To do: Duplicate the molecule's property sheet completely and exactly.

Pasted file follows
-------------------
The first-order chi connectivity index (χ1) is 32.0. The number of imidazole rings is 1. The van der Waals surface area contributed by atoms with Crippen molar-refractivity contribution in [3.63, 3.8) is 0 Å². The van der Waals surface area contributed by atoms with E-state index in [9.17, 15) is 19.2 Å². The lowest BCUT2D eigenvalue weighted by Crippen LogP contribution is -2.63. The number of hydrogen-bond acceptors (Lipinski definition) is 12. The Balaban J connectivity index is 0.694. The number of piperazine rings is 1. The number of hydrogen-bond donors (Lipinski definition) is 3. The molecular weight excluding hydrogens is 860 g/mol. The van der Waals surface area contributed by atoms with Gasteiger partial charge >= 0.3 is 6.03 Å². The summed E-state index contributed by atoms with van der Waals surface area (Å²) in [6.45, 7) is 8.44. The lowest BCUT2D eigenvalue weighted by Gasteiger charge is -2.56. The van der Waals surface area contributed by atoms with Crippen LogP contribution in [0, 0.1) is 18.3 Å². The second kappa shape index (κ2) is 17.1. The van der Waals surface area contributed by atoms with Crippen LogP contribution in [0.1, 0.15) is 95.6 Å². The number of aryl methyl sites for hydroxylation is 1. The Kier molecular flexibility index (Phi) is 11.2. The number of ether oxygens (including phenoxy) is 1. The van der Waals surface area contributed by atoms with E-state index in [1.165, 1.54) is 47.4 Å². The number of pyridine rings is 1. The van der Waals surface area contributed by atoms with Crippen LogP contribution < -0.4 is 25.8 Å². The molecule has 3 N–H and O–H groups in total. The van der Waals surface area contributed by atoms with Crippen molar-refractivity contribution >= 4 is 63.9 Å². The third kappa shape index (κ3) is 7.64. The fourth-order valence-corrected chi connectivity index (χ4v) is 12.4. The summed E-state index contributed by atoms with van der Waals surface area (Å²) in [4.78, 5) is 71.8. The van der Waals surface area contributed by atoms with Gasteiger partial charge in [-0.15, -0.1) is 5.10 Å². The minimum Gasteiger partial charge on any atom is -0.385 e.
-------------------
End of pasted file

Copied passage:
The first-order chi connectivity index (χ1) is 32.0. The number of imidazole rings is 1. The van der Waals surface area contributed by atoms with Crippen molar-refractivity contribution in [3.63, 3.8) is 0 Å². The van der Waals surface area contributed by atoms with E-state index in [9.17, 15) is 19.2 Å². The lowest BCUT2D eigenvalue weighted by Crippen LogP contribution is -2.63. The number of hydrogen-bond acceptors (Lipinski definition) is 12. The Balaban J connectivity index is 0.694. The number of piperazine rings is 1. The number of hydrogen-bond donors (Lipinski definition) is 3. The molecular weight excluding hydrogens is 860 g/mol. The van der Waals surface area contributed by atoms with Gasteiger partial charge >= 0.3 is 6.03 Å². The summed E-state index contributed by atoms with van der Waals surface area (Å²) in [6.45, 7) is 8.44. The lowest BCUT2D eigenvalue weighted by Gasteiger charge is -2.56. The van der Waals surface area contributed by atoms with Crippen LogP contribution in [0, 0.1) is 18.3 Å². The second kappa shape index (κ2) is 17.1. The van der Waals surface area contributed by atoms with Crippen LogP contribution in [0.1, 0.15) is 95.6 Å². The number of aryl methyl sites for hydroxylation is 1. The Kier molecular flexibility index (Phi) is 11.2. The number of ether oxygens (including phenoxy) is 1. The van der Waals surface area contributed by atoms with E-state index in [1.165, 1.54) is 47.4 Å². The number of pyridine rings is 1. The van der Waals surface area contributed by atoms with Crippen LogP contribution < -0.4 is 25.8 Å². The molecule has 3 N–H and O–H groups in total. The van der Waals surface area contributed by atoms with Crippen molar-refractivity contribution >= 4 is 63.9 Å². The third kappa shape index (κ3) is 7.64. The fourth-order valence-corrected chi connectivity index (χ4v) is 12.4. The summed E-state index contributed by atoms with van der Waals surface area (Å²) in [4.78, 5) is 71.8. The van der Waals surface area contributed by atoms with Gasteiger partial charge in [-0.15, -0.1) is 5.10 Å². The minimum Gasteiger partial charge on any atom is -0.385 e.